James Webb Space Telescope has unfolded 1st wing of its audacious golden mirror.

An animation shows the deployment of the port side of the primary mirror of the James Webb Space Telescope.
An animation shows the deployment of the port side of the primary mirror of the James 
Webb Space Telescope. (Image credit: NASA)

For this space observatory, the launch of James Webb Space Telescope, the most powerful space telescope, was just the beginning. It has already traveled over 250,000 miles away from Earth and has completed more than 70% of its last orbit around the sun (via NASA).

It's not enough for the telescope to just move. For an observatory to take the most accurate measurements, many of its components must be enormous, yet space on a rocket is at an absolute minimum. It was necessary for the telescope to self-unroll once it was in orbit before it could take on its final configuration.

When the five-layer sunshield, the size of a tennis court, was finally installed, it was a significant achievement for the observatory. Unfolding it's incredible hexagonal primary mirror is now possible, since its secondary and heat radiator are in place..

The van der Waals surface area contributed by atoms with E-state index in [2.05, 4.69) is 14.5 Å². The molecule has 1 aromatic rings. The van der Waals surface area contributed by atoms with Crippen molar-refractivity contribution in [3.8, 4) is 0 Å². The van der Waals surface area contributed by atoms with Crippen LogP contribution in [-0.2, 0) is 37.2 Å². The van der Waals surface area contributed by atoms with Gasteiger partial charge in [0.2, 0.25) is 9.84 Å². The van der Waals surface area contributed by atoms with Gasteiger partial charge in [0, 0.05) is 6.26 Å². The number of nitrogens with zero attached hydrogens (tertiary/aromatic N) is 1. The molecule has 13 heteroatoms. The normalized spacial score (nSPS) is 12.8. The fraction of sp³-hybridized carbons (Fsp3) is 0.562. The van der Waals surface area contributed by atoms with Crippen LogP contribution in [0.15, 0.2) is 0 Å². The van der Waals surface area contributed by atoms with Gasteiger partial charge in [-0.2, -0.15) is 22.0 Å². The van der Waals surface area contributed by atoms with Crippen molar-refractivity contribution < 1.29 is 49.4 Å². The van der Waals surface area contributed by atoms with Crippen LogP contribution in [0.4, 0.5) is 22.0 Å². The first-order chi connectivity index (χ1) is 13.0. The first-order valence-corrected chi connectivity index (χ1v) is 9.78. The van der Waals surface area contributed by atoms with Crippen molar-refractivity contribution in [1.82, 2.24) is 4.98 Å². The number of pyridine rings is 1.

The James Webb Space Telescope, the premier space science observatory of the next decade,  is targeted for launch Dec. 25 from Europe's Spaceport in French Guiana, on the northeastern  coast of South America. Credits: NASA/Chris Gunn
The James Webb Space Telescope, the premier space science observatory of the next decade, 
is targeted for launch Dec. 25 from Europe's Spaceport in French Guiana, on the northeastern
 coast of South America. Credits: NASA/Chris Gunn